2. The heater of claim 1 wherein the heater element and the resistive coil are connected in series.
3. The heater of claim 1 wherein the heater element has a central axis and the inlet temperature assembly is oriented 90 to the central axis of the heater element.
4. The heater of claim 1 wherein the heater element has a central axis and the inlet temperature assembly is offset from the central axis of the heater element.
5. The heater of claim 1 wherein the thermocouples and the heater element have a response time in the range of 5 to 15 seconds.
6. The heater of claim 1 wherein the heater element comprises a ceramic tube containing an element winding, the ceramic tube having slots in an end to receive the exit thermocouple.
Description
CROSS REFERENCE TO RELATED APPLICATIONS

This application claims the benefit of U.S. Provisional Application Ser. No. 60/522,705, filed Oct. 29, 2004.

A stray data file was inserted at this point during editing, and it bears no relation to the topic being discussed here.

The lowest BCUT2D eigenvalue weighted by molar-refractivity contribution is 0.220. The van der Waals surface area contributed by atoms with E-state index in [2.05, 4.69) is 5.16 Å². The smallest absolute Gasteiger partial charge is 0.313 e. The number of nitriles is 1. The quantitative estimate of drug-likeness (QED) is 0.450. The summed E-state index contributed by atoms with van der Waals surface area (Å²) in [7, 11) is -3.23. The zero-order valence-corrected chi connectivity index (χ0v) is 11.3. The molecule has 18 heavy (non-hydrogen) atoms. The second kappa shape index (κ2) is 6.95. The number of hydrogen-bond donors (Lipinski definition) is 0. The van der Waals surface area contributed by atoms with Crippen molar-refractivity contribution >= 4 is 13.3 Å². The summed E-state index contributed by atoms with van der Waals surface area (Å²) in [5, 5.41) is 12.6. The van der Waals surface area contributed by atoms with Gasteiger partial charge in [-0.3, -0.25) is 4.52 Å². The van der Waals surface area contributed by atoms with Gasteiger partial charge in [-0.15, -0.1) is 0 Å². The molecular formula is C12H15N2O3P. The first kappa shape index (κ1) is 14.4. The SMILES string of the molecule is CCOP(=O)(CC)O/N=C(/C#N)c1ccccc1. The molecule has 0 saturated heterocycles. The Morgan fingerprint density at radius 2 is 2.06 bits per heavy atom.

BACKGROUND OF THE INVENTION

Standard hot-air heaters can overheat quickly leading to element failure, particularly under conditions of reduced or no air flow. Prior attempts at preventing element failure caused by over-temperature conditions involved attaching a thermocouple directly to the element winding, placing a thermistor in the preheater section of the element winding, or using an optical sensor to detect element temperature.

SUMMARY OF THE INVENTION

The heater of this invention has a temperature sensing control system which can be used for both temperature control and over-temperature protection against element burnout. The temperature control system is comprised of an inlet temperature sensing assembly positioned at the inlet to the heater element and an exit thermocouple positioned in the exit end of the heater element. The exit thermocouple may be used for control the heater temperature and provide over-temperature protection. The inlet temperature sensing assembly is used to detect low or no air flow conditions which could lead to heater element failure.

In one embodiment, the heater configuration will have a single element winding in a ceramic tube for single phase use. In another embodiment, the heater configuration has multiple heater elements comprised of multiple parallel element windings in multiple ceramic tubes for higher wattage single or three phase applications. Preferably, the multi-heater element embodiment has six heater elements. However, other numbers of heater elements are possible which allows for heater to be adapted to the needs of the user.